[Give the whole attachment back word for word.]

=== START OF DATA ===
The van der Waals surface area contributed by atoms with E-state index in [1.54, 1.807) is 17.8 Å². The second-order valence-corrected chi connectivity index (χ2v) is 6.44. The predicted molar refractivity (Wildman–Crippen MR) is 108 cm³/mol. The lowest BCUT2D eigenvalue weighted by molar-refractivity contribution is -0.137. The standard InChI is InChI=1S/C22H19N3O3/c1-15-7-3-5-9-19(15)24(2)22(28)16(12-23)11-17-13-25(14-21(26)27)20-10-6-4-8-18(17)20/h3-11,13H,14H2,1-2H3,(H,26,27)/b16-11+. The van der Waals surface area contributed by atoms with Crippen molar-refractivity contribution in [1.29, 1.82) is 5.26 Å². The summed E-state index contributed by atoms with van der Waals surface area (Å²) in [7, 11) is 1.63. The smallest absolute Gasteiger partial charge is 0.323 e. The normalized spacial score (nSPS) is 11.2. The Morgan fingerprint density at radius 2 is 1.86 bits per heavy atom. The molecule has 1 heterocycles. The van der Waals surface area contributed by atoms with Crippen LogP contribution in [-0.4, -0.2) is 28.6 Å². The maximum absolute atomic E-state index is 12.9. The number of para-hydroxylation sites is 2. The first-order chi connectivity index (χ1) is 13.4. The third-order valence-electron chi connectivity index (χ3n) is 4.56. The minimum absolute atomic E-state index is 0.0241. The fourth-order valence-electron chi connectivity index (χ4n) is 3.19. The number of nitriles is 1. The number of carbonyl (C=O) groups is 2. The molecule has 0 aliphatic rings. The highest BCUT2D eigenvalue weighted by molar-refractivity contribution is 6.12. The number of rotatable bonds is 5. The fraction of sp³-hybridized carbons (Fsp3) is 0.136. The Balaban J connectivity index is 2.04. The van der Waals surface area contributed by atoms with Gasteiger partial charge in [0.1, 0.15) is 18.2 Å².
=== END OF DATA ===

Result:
The van der Waals surface area contributed by atoms with E-state index in [1.54, 1.807) is 17.8 Å². The second-order valence-corrected chi connectivity index (χ2v) is 6.44. The predicted molar refractivity (Wildman–Crippen MR) is 108 cm³/mol. The lowest BCUT2D eigenvalue weighted by molar-refractivity contribution is -0.137. The standard InChI is InChI=1S/C22H19N3O3/c1-15-7-3-5-9-19(15)24(2)22(28)16(12-23)11-17-13-25(14-21(26)27)20-10-6-4-8-18(17)20/h3-11,13H,14H2,1-2H3,(H,26,27)/b16-11+. The van der Waals surface area contributed by atoms with Crippen molar-refractivity contribution in [1.29, 1.82) is 5.26 Å². The summed E-state index contributed by atoms with van der Waals surface area (Å²) in [7, 11) is 1.63. The smallest absolute Gasteiger partial charge is 0.323 e. The normalized spacial score (nSPS) is 11.2. The Morgan fingerprint density at radius 2 is 1.86 bits per heavy atom. The molecule has 1 heterocycles. The van der Waals surface area contributed by atoms with Crippen LogP contribution in [-0.4, -0.2) is 28.6 Å². The maximum absolute atomic E-state index is 12.9. The number of para-hydroxylation sites is 2. The first-order chi connectivity index (χ1) is 13.4. The third-order valence-electron chi connectivity index (χ3n) is 4.56. The minimum absolute atomic E-state index is 0.0241. The fourth-order valence-electron chi connectivity index (χ4n) is 3.19. The number of nitriles is 1. The number of carbonyl (C=O) groups is 2. The molecule has 0 aliphatic rings. The highest BCUT2D eigenvalue weighted by molar-refractivity contribution is 6.12. The number of rotatable bonds is 5. The fraction of sp³-hybridized carbons (Fsp3) is 0.136. The Balaban J connectivity index is 2.04. The van der Waals surface area contributed by atoms with Gasteiger partial charge in [0.1, 0.15) is 18.2 Å².